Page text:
To some, Washington is a city of extravagance housing a thirst for political influence. However, to many young women, it is a marble wasteland built from their worst nightmares. Sadly, what divides these two groups is, in many cases, race.
In March, an image on Twitter claiming in the span of 24 hours fourteen young black girls had gone missing in the nation’s capital went viral with help from retweets by concerned celebrities like Ludacris and Viola Davis.
What was already a complicated and devastating story became more difficult when police reported the claim as false; however, it remains true ten children of color went missing in D.C. in the span of two weeks with very little media outcry, and according to a Huffington Post analysis of press releases and tweets, at least 37 juveniles missing since January have not been located—all black or Latino.
According to D.C. police, the number of missing children has actually declined from years prior and credit their new social media strategy for the appearance of an increase. Earlier this year the new police commander decided to share every critical case on social media rather than picking only some missing persons cases to widely publicize. They believe there is little to no evidence of kidnappings or human trafficking, and 95 percent of this year’s cases have been closed.
Regardless of the exact numbers of missing children, there is a conversation to be had about the way stereotypes and grand narratives about race affect the way both media and police handle missing persons cases.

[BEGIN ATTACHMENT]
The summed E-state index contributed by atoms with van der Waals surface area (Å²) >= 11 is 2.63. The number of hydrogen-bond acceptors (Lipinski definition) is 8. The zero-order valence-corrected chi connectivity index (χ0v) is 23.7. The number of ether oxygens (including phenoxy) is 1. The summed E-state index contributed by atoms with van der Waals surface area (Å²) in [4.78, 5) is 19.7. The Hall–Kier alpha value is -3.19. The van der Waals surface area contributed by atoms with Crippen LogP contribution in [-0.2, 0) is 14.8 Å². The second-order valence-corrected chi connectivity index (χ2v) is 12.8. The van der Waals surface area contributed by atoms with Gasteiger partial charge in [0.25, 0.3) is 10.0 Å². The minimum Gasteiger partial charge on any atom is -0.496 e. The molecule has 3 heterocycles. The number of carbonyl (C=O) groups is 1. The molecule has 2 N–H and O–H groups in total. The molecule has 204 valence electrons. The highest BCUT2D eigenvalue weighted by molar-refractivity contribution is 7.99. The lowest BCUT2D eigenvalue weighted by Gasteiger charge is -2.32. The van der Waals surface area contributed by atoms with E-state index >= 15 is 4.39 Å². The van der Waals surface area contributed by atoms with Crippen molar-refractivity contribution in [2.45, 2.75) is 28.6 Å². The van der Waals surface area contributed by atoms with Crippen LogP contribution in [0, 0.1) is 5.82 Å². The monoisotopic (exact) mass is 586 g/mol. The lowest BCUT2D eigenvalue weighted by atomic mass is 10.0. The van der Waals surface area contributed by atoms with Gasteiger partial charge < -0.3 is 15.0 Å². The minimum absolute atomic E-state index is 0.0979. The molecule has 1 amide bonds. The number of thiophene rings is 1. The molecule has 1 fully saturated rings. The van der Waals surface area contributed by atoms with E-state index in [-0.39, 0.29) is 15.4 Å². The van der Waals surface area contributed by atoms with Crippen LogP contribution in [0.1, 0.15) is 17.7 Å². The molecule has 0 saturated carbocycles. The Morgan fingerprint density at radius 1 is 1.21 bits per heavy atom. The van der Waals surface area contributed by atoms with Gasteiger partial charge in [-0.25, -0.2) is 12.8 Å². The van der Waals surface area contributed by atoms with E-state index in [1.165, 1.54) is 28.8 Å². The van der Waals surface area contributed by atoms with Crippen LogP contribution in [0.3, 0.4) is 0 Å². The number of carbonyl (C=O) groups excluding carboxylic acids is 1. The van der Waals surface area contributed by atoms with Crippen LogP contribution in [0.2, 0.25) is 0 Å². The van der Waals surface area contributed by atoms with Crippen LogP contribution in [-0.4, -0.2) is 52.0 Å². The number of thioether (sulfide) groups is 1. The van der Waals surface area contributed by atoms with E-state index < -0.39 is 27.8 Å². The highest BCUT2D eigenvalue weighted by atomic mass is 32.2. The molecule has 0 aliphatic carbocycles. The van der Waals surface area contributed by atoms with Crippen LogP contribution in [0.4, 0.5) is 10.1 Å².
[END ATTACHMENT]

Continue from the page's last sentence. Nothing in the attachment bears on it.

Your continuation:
One reason behind the lack of initial attention garnered by these disappearances lies in the technicalities of Amber Alerts, which are only sent out when a child has been abducted.
Most missing girls of color are dismissed by the police as runaways.
The assumption a child of color is simply running away either from conflict in their home life or because of pure rebellion is incredibly problematic, and serves as a form of victim blaming.
Even more problematic is the fact many young girls are really running away from abuse and trauma, and yet are treated with less concern and compassion than those who have been kidnapped.
Not only is this an issue about finding children who are already missing, but about transforming this society into one that does not tolerate and normalize cycles of abuse. The implementation of stereotypes makes it easier for people to brush off violence as a natural part of different cultures. In reality, abuse exists in nearly every neighborhood in America, regardless of race.
In fact, what makes communities more vulnerable to the dangers of institutional abuse and human trafficking is often class, and thanks to hundreds of years of abuse bestowed upon entire races, there is an obvious connection between the two. In any case, these communities are ultimately victims of conditions forced upon them to make them vulnerable. To blame those communities for the disappearances of their children rather than bringing attention to the missing child is asinine.
Communities of color face more institutional abuse than my personal privilege could possibly allow me to imagine, and the least we could do as a country that hopefully cares about children is to take their concerns seriously. Not only do we have to find these missing girls, but we have to ensure their safety from here on out. No human being should live in the shadows of abuse.
– May Olvera is a journalism junior